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GRE Vocab Wednesday: Animal Words

Some GRE words remind me of an animal, have a substring of letters that form a
name of an animal, or are actually inspired by that animal.


I’m always reminded of a pug dog when I see this word. If you don’t know what a
pug dog is, it’s the one with the stubby, black nose. It’s very small, yet for what it lacks in size, it makes up for in intensity. A pug dog will bark down the fiercest pitbull; typically, though, it barks at people for no good reason. This is a perfect description of a pugnacious person: he or she is highly confrontational, always picking a verbal fight.


More dogs, but this time no barking. The “dog” in dogmatic comes from dogma, or a
system of religious teachings that are taken to be absolutely true. If somebody is
dogmatic, he pretends that his opinions on matters are the absolute truth. It is very difficult to argue with a dogmatic person because he does not think there is anyway that his beliefs might not be 100% correct. Another tie in with “dog” is dogged. To be “dogged” is to be stubborn. Somebody who is dogmatic is stubbornly fixated on his or her ideas.


A badger is sort of like a buffed weasel. In other words, you wouldn’t want to mess
with it. However, the meaning of badger is focused more on the annoying side of
things. Somebody who badgers you will keep asking you to do something for them. I
have a wonderful little child, who is amazing in so many ways. But when she wants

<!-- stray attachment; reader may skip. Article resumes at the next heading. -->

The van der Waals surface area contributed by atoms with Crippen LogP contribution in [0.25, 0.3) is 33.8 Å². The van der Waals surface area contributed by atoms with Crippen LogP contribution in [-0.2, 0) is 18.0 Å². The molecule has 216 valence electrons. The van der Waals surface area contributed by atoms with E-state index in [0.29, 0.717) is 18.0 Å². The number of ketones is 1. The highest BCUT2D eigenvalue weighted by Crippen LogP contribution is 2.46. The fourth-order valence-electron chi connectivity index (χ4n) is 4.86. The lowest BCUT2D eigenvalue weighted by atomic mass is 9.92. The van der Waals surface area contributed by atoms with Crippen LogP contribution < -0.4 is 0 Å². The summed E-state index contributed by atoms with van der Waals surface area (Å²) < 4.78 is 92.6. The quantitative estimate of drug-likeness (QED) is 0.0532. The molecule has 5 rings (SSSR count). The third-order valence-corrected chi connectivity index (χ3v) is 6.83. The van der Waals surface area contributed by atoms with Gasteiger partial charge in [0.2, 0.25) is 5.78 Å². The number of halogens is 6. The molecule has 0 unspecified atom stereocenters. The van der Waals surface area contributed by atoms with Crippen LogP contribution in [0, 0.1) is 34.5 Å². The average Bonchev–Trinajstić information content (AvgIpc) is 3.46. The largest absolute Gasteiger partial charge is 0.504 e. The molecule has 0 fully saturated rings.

her “white cookie” (a ridiculous decadent confection filled with caramel and other
bad things parents don’t want to give their child), she will badger me, “Dada, white
cookie. Dada, white cookie. Where is my white cookie?” I typically cave-in around
the five minute mark. (I can’t believe I just compared my child to a badger). 🙁


Every time I hear the Eagles’ song, “Lyin’ Eyes”, I can’t but help hear “lionize” (I
know, I should be able to turn off my “GRE brain”). Though lionize is not about
duplicity or large-maned masters of the savannah. However, there is an interesting
tie in with lions.

During the 16th century, a group of lions were kept in the Tower of London. Given that the only entertainment in those days was watching your peasant neighbor slip on a mound of pig dug, the opportunity to witness actual lions must have been quite momentous. Indeed, the lions were treated like celebrities. Consequently, lionize means to treat or regard somebody as a celebrity. Like how every teenage girl lionizes Katy Perry, who, for whatever reason, just can’t get enough of lions (and dancing sharks, apparently).


This is a great trap word in a GRE answer choice, if you confuse it with mull. But
mulish has nothing to do with thinking something carefully over. It derives from
what is perhaps the most hapless animal in the mammalia order: the mule. Yes, no
low donkey, the poor mule is subject to all forms of debasement. Personally, I think
the mule just wants to be left alone with a plot of grass and a healthy serving of hay.

Unfortunately, mules since time immemorial have been put to work, where they are
invariably disinclined to work, constantly resisting. This gives us the meaning of the word mulish: stubborn.


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